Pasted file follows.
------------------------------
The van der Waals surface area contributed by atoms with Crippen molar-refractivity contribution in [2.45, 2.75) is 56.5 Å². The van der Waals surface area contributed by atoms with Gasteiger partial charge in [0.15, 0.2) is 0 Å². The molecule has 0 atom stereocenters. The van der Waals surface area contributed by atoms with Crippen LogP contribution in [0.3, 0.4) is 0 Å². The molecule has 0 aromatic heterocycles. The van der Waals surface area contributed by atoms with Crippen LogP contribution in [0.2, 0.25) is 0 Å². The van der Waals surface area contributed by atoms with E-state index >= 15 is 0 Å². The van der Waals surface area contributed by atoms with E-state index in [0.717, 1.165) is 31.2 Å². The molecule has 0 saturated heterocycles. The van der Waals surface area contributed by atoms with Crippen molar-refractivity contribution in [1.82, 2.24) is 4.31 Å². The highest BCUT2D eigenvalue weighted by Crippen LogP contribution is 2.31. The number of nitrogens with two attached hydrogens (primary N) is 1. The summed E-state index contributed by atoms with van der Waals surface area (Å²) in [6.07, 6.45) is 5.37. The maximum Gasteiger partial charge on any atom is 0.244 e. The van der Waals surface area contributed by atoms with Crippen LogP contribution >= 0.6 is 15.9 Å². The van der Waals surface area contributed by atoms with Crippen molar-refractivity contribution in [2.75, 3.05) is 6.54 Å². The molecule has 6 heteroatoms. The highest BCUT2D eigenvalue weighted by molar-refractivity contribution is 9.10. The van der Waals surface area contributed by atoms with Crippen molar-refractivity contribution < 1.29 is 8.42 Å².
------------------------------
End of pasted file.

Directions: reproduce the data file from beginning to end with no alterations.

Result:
The van der Waals surface area contributed by atoms with Crippen molar-refractivity contribution in [2.45, 2.75) is 56.5 Å². The van der Waals surface area contributed by atoms with Gasteiger partial charge in [0.15, 0.2) is 0 Å². The molecule has 0 atom stereocenters. The van der Waals surface area contributed by atoms with Crippen LogP contribution in [0.3, 0.4) is 0 Å². The molecule has 0 aromatic heterocycles. The van der Waals surface area contributed by atoms with Crippen LogP contribution in [0.2, 0.25) is 0 Å². The van der Waals surface area contributed by atoms with E-state index >= 15 is 0 Å². The van der Waals surface area contributed by atoms with E-state index in [0.717, 1.165) is 31.2 Å². The molecule has 0 saturated heterocycles. The van der Waals surface area contributed by atoms with Crippen molar-refractivity contribution in [1.82, 2.24) is 4.31 Å². The highest BCUT2D eigenvalue weighted by Crippen LogP contribution is 2.31. The number of nitrogens with two attached hydrogens (primary N) is 1. The summed E-state index contributed by atoms with van der Waals surface area (Å²) in [6.07, 6.45) is 5.37. The maximum Gasteiger partial charge on any atom is 0.244 e. The van der Waals surface area contributed by atoms with Crippen LogP contribution >= 0.6 is 15.9 Å². The van der Waals surface area contributed by atoms with Crippen molar-refractivity contribution in [2.75, 3.05) is 6.54 Å². The molecule has 6 heteroatoms. The highest BCUT2D eigenvalue weighted by molar-refractivity contribution is 9.10. The van der Waals surface area contributed by atoms with Crippen molar-refractivity contribution < 1.29 is 8.42 Å².